Walmart uses virtual reality to train employees (Michael Quine/Las Vegas Review-Journal)
Two stores in the Las Vegas area have found opposite uses for virtual reality this year — one to add people onto the sales floor, the other to remove people from the sales floor.
The Macy’s in Downtown Summerlin has added a headset to its furniture department to attract shoppers and show them what couches and other furniture look like inside a home.
Meanwhile, the Walmart near the intersection of Boulder Highway and Nellis Boulevard has added headsets to a room in the back of the store, away from the sales floor, for employees to train on how to interact with customers.
These companies are part of a growing number of retailers that experiment with new technology to directly and indirectly benefit shoppers.
The technology impresses shoppers while helping the bottom line, said Kathleen Kennedy, an associate professor of practice for retailing and consumer sciences at Arizona State University. Headsets and investment in mobile apps should help customers shop faster and more easily.
“Retailers are making significant moves to integrate stores, digital and delivery to make shopping more convenient and to capture new sales opportunities,” Kennedy said.
Inside the Boulder Highway Walmart, which houses an academy to train employees from 37 stores in the region, academy facilitator Vincent Laubach dons a headset and holds two remotes that allow him to click on menu options.
Whatever the headset wearer sees is shown on a screen for the rest of the class.
On screen, he’s approached by virtual customers asking if he can help them find particular items.
“The younger workers are so engaged by it,” Laubach said. “They’ll all discuss what they would’ve done differently with the customer.”
The Macy’s headset, which will be in 90 stores by January, helped increase furniture sales by over 60 percent and decreased returns to less than 2 percent, according to a company statement.
Retailers tend to play catch up when it comes to adopting new technology, said David Naumann, marketing vice president at BRP Consulting, which works with retailers and restaurants.
They tend to wait for someone to prove the value of new hardware or software before implementing the technology in stores.
But shoppers are increasingly demanding to shop with virtual and augmented reality — virtual reality meaning someone wears a headset and is immersed in a digital world, augmented reality meaning someone looks at a live cellphone video and sees digital elements interacting with the real world.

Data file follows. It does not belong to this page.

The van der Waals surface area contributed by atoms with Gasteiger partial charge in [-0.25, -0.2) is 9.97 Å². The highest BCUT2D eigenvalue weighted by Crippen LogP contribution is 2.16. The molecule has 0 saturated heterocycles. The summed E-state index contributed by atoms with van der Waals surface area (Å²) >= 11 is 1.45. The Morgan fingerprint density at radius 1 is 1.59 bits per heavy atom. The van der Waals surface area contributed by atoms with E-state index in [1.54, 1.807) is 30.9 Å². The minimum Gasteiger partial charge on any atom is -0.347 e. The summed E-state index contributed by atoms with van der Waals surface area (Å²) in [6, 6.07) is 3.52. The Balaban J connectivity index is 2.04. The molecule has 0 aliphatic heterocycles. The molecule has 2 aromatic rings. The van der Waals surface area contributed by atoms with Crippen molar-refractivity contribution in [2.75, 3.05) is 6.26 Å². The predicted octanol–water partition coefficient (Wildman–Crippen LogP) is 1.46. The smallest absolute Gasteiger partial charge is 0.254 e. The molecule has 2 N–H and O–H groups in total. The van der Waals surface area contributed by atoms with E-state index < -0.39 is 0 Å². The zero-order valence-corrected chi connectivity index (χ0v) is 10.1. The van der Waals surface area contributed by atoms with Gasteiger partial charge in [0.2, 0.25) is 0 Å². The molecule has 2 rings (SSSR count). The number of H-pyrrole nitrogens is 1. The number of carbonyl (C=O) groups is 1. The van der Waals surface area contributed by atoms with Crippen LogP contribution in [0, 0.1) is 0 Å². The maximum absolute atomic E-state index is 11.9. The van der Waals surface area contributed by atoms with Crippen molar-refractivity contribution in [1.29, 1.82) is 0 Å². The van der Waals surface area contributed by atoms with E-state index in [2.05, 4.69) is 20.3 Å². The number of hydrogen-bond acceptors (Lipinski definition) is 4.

BRP data show that half of customers are more likely to shop with a retailer that uses virtual or augmented reality and that 32 percent of retailers plan to incorporate that technology in the next three years.
“As more and more retailers adopt VR or AR technology over the next few years, this will increase customers’ expectations for the same from other retailers that they shop,” Bauman said.
More mobile to save time
Retailers have also invested in their cellphone apps for customers to provide coupons, alerts to new promotions and a map to locate products in the store.
Apps for retailers like Macy’s, Lowe’s and Ikea let customers use the camera on their phones to see what furniture would look like inside their home, Kennedy said.
The Macy’s app is available for iPhone 7 and newer and will come to Android next year, according to a company statement.
Sephora’s app can scan customers’ faces and show different looks for people’s eyes and lips.
Retailers like Walmart, Target and Macy’s have also invested in physical space where customers can pick up items they ordered online.
It helps customers get the product quicker than if shipper to their house, said Jonathan Dembinski, manager of the Macy’s Summerlin store. But it also gives them a reason to come to the store.
Overall, shoppers this holiday season may notice workers using more mobile devices to help find items in the store or find the closest location to ship an item into the store for pickup.
Part of the Walmart virtual reality training includes how to use their mobile register to process sales on the floor, freeing up space at the cash registers.